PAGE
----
On leaving her father’s shop, F. Jasmine heard the sounds of the monkey man whom she had not seen all summer. She went to find him for it would be her last visit with the man and his darling monkey, both of whom she had grown fond of over the years. But when she located him, a soldier was quarreling with him and shoving a fist full of money his way. He was evidently trying to buy the monkey, who was cowering on the ground away from both. F.. Jasmine came closer, and the monkey quickly climbed up her and perched on her shoulder where the monkey man was able to snatch him and disappear, leaving F. Jasmine alone with the soldier. After an awkward exchange the drunken soldier led the bewildered but intrigued 12-year-old back to the Blue Moon Café, where he bought her a beer and persuaded her to return at nine that night so that they could go dancing. On the way home, after buying her wedding dress, F. Jasmine passed an alley. Out of the corner of her eye she glanced a “half-seen thing”—an apparition of her brother and his fiancée. It was an alarmingly real image, so much so that she had to slowly turn around to look again, even though she knew that the two were 100 miles away. But when she brought herself to look, she saw nothing except two “colored boys,” one with his arm on the other’s shoulder. It surprised her, and she contemplated it the whole way home.

Once home, John Henry and Berenice were in the kitchen and informed her they also would be attending the wedding because John Henry’s parents had to make arrangements for Uncle Charles’s funeral. That his new arrangement might encroach upon F. Jasmine’s wedding caused her to display her annoyance, which set off another round of hostile exchanges. Berenice grilled her about her morning, then belittled her not only for her plans but mostly for telling strangers about them. F. Jasmine had wanted to tell Berenice about the soldier, but each time she was about to begin, something warned her off. The exchange reached a climax when Berenice demanded to know what she would do if the couple refused her. She would kill herself, F. Jasmine said defiantly, with her father’s pistol.

At dinner the conversation took on a different tone. Berenice began something like an ode to love, or at least the virtues of having a beau. F. Jasmine for the first time listened to such a talk. Previously she had never believed in love. But she balked when Berenice turned the conversation to F. Jasmine having a beau, particularly Barney MacKean. But with fits and starts, interrupted by the unresolved scales of a piano tuner in the distance, they eventually transcended the particular and began talking not only about universals but also to each other. Berenice told of her vision for a better world—one where there were no colored race, where everyone was the same and one family; a world where there was no war, no bodies hanging from trees and no armies of young people leaving in uniforms; and no hunger. “No killed Jews and no hurt colored people. No war and no hunger in the world. And finally, Ludie Freeman would be alive.” F. Jasmine and John Henry added their fine tuning. Then F. Jasmine told of her apparition which turned out to be two boys in an alley. This launched Berenice into a narrative of how each of her husbands was introduced by a similar apparition out of the corner of her eye, like Frankie’s. What she wanted Frankie to learn was that this all came from inside: “I loved Ludie and he was the first man I loved. Therefore, I had to go and copy myself forever afterward.” F. Jasmine lingered in the doorway, because she knew this would be the last conversation they would in the kitchen, or perhaps anywhere. Yet she could not express what troubled her and what her aspirations were. Instead, she began marching about and speaking in a jumbled way, “but they were the wrong words, not what she had meant to say.” Berenice grabbed her and pulled her onto her lap and then began the last “queer conversation”:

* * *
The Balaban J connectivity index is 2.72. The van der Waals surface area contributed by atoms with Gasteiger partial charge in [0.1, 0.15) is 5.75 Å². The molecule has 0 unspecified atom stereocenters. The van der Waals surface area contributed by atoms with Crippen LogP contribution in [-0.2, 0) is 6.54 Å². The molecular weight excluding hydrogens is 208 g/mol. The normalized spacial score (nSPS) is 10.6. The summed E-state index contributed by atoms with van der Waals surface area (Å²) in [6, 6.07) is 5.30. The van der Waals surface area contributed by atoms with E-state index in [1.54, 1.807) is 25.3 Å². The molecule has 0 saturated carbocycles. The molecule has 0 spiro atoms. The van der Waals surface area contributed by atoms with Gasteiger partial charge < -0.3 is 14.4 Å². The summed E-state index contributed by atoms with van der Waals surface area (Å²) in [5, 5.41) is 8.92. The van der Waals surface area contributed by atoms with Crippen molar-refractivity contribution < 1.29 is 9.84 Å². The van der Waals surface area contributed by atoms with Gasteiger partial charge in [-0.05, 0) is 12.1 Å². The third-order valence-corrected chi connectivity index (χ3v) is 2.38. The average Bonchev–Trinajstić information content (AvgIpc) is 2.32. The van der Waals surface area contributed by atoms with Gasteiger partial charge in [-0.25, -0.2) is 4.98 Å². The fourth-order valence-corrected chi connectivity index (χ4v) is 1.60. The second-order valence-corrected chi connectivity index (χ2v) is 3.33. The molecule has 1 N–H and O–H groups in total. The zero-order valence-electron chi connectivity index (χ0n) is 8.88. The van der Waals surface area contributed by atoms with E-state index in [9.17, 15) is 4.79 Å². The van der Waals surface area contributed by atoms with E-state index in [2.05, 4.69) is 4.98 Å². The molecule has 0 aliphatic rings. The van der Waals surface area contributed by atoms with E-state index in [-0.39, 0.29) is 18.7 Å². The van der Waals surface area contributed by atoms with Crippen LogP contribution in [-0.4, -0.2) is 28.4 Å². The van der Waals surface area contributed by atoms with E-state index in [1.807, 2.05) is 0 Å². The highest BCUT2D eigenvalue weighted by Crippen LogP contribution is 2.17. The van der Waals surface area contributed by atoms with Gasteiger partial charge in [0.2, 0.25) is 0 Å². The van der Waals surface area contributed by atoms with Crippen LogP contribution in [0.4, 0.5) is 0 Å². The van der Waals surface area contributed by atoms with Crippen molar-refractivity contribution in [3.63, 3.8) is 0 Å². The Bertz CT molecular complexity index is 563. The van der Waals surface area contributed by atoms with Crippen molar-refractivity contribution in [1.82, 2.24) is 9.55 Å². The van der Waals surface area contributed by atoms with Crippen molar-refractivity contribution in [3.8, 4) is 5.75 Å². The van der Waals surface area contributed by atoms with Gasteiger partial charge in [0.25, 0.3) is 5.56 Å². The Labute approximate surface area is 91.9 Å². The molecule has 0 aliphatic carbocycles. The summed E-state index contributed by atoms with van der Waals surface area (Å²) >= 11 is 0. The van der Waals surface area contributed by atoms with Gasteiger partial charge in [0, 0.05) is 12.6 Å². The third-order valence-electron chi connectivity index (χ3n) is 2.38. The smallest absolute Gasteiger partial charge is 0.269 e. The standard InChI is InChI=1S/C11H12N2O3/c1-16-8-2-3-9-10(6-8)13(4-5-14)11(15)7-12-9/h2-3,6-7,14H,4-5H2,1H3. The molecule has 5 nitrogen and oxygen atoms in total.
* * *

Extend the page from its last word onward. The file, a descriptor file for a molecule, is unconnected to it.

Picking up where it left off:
“We are all of us somehow caught. We born this way or that way and we don’t know why. But we caught anyhow. I born Berenice. You born Frankie. John Henry born John Henry. And maybe we wants to widen and burst free. But no matter what we do we still caught. Me is me and you is you and he is he. We each one of us somehow caught all by ourself.”

She explained how she, as a black woman, was especially trapped. She was caught like everyone else and “they down drawn completely extra bounds around all coloured people.” But the problem is universal:

“The point is that we all caught. And we try in one way or another to widen ourself free. For instance, me and Ludie. When I was with Ludie, I didn’t feel so caught. But then Ludie died. We go around trying one thing or another, but we caught anyhow.”